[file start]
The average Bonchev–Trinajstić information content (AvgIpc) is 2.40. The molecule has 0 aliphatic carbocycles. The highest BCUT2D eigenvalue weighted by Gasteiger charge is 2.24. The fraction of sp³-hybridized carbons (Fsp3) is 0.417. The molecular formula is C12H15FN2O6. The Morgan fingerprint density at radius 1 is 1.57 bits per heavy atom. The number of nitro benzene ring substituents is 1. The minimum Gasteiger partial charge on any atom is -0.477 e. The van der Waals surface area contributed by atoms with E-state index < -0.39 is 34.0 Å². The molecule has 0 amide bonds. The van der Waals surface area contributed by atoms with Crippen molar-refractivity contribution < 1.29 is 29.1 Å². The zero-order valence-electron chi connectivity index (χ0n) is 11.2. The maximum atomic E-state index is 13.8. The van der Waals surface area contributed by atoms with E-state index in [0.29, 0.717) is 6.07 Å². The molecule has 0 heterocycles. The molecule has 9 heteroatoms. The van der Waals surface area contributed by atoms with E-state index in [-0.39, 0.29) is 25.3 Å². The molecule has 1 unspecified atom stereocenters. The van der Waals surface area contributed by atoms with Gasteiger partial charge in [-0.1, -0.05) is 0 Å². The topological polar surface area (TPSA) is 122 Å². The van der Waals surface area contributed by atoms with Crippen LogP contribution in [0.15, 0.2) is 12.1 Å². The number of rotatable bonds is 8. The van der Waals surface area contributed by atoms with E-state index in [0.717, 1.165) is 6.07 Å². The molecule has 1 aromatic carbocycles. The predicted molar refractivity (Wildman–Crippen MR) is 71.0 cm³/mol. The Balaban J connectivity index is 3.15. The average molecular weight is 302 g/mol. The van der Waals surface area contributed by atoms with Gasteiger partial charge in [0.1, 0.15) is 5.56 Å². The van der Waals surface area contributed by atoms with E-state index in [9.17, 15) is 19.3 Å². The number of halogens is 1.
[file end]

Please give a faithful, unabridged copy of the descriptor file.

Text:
The average Bonchev–Trinajstić information content (AvgIpc) is 2.40. The molecule has 0 aliphatic carbocycles. The highest BCUT2D eigenvalue weighted by Gasteiger charge is 2.24. The fraction of sp³-hybridized carbons (Fsp3) is 0.417. The molecular formula is C12H15FN2O6. The Morgan fingerprint density at radius 1 is 1.57 bits per heavy atom. The number of nitro benzene ring substituents is 1. The minimum Gasteiger partial charge on any atom is -0.477 e. The van der Waals surface area contributed by atoms with E-state index < -0.39 is 34.0 Å². The molecule has 0 amide bonds. The van der Waals surface area contributed by atoms with Crippen molar-refractivity contribution < 1.29 is 29.1 Å². The zero-order valence-electron chi connectivity index (χ0n) is 11.2. The maximum atomic E-state index is 13.8. The van der Waals surface area contributed by atoms with E-state index in [0.29, 0.717) is 6.07 Å². The molecule has 0 heterocycles. The molecule has 9 heteroatoms. The van der Waals surface area contributed by atoms with E-state index in [-0.39, 0.29) is 25.3 Å². The molecule has 1 unspecified atom stereocenters. The van der Waals surface area contributed by atoms with Gasteiger partial charge in [-0.1, -0.05) is 0 Å². The topological polar surface area (TPSA) is 122 Å². The van der Waals surface area contributed by atoms with Crippen LogP contribution in [0.15, 0.2) is 12.1 Å². The number of rotatable bonds is 8. The van der Waals surface area contributed by atoms with E-state index in [0.717, 1.165) is 6.07 Å². The molecule has 1 aromatic carbocycles. The predicted molar refractivity (Wildman–Crippen MR) is 71.0 cm³/mol. The Balaban J connectivity index is 3.15. The average molecular weight is 302 g/mol. The van der Waals surface area contributed by atoms with Gasteiger partial charge in [0.1, 0.15) is 5.56 Å². The van der Waals surface area contributed by atoms with E-state index in [9.17, 15) is 19.3 Å². The number of halogens is 1.